Connect with us


A New Method for Eliminating Cancer Cells that are Invisible is Discovered by Researchers



Immunotherapies of today strengthen the body’s own cancer defenses. They activate the immune system’s killer T cells, which are capable of specifically recognizing and eliminating cancer cells. However, in many patients, cancer cells change and become inaccessible to killer T cells, rendering the treatment ineffective. A new mechanism that enables the immune system to also eliminate such invisible cancer cells has been discovered by a Magdeburg-based multidisciplinary team of researchers. Improved cancer immunotherapies could be developed in new ways thanks to these findings. The findings were recently published in Nature, a renowned journal.

Compared to many killer T cells, very few helper T cells are more effective

The researchers found that a smaller number of helper T cells can kill advanced cancers as well as a much larger number of killer T cells using an experimental cancer model. Additionally, the helper T cells were able to eliminate cancer cells that the killer T cells could no longer see.

Investigating immune cells in living cancer tissue with cutting-edge microscopy techniques revealed that helper T cells behave fundamentally differently from killer T cells: “Killer T cells penetrate into cancer tissues and interact directly with cancer cells, while helper T cells are mainly found at the edge of cancer tissues, where they exchange signals with other immune cells,” says Prof. Dr. Andreas Müller from the Institute of Molecular and Clinical Immunology at the University of Magdeburg.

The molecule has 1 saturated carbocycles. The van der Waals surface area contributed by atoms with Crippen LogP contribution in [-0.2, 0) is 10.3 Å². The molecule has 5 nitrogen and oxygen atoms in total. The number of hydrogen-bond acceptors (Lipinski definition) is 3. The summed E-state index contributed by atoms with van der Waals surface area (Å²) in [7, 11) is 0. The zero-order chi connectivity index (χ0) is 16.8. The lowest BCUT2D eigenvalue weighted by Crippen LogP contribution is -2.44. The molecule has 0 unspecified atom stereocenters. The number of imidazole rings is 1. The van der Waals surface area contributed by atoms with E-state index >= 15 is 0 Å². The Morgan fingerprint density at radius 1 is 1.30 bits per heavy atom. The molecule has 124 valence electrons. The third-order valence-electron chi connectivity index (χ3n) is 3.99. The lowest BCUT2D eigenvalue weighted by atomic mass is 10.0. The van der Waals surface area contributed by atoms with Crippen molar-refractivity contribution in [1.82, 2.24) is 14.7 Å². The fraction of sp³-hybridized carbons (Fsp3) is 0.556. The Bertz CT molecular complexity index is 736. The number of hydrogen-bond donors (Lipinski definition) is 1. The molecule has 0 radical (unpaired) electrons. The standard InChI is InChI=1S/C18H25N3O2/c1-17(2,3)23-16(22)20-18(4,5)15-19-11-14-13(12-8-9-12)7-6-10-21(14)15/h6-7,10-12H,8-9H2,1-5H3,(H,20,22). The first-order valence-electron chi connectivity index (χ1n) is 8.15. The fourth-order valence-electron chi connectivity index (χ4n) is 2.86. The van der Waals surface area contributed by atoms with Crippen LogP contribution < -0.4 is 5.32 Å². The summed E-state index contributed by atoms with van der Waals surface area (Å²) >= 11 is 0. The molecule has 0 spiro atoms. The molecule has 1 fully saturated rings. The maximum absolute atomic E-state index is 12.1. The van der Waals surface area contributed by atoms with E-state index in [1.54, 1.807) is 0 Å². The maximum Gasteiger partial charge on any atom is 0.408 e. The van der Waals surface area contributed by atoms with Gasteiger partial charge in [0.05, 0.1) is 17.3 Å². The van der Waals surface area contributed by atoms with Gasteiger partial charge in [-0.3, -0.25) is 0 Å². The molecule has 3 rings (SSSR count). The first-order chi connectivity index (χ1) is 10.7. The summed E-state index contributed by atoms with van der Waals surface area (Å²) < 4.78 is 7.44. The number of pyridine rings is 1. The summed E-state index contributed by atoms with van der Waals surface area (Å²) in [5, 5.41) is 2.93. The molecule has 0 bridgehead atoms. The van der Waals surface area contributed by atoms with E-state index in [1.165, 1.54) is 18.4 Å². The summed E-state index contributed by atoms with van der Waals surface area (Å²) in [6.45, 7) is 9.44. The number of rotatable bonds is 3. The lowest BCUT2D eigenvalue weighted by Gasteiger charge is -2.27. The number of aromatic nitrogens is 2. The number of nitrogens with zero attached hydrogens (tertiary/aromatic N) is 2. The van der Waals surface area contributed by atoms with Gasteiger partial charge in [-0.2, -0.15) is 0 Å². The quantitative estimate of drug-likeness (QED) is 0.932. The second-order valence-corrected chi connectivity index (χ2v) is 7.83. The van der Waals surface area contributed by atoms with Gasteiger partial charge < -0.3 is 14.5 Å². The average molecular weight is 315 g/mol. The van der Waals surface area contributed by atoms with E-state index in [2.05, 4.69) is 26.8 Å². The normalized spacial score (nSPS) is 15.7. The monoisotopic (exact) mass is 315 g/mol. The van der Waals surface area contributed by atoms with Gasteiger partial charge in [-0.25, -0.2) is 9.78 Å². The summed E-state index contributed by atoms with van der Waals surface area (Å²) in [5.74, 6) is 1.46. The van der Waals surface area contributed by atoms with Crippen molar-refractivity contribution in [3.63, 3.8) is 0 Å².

Helper T cells engage scavenger cells and remotely drive cancer cell death through inflammatory mediators of pathogen defense.

Further research revealed that chemical mediators secreted by helper T cells attract immune system scavenger cells and induce them to support the destruction of cancer cells on their behalf. These two types of cells can effectively combat viral and bacterial infections when used together. Additionally, their cooperation can be used to mobilize the entire immune system’s arsenal against cancer cells.

The researchers found that helper T cells and scavenger cells interact to make them better able to release inflammatory mediators that remotely cause cancer cells to die like they were infected with a pathogen in order to find the underlying mechanisms of action. The significance of this mechanism for cancer immunotherapies will need to be clarified due to the fact that the exact mechanism by which this occurs remains a mystery.

Prospects for new ways to improve cancer immunotherapy

The findings of the study point to a mechanism by which the body’s immune system’s capacity to stop the spread of pathogens can be used to kill cancer cells. The Magdeburg researchers are working on new cancer immunotherapy strategies based on these findings that are also effective for patients with cancers that have become invisible to killer T cells.

The researchers from Magdeburg worked with partners from Würzburg, Cologne, Duisburg-Essen, Leuven (Belgium), Uppsala (Sweden), and the Helmholtz Centre for Infection Research in Braunschweig on their research project. The German Research Foundation, the European Research Council, the German Cancer Aid, and the Else Kröner-Fresenius Foundation provided the majority of the funding for the work.


error: Content is protected !!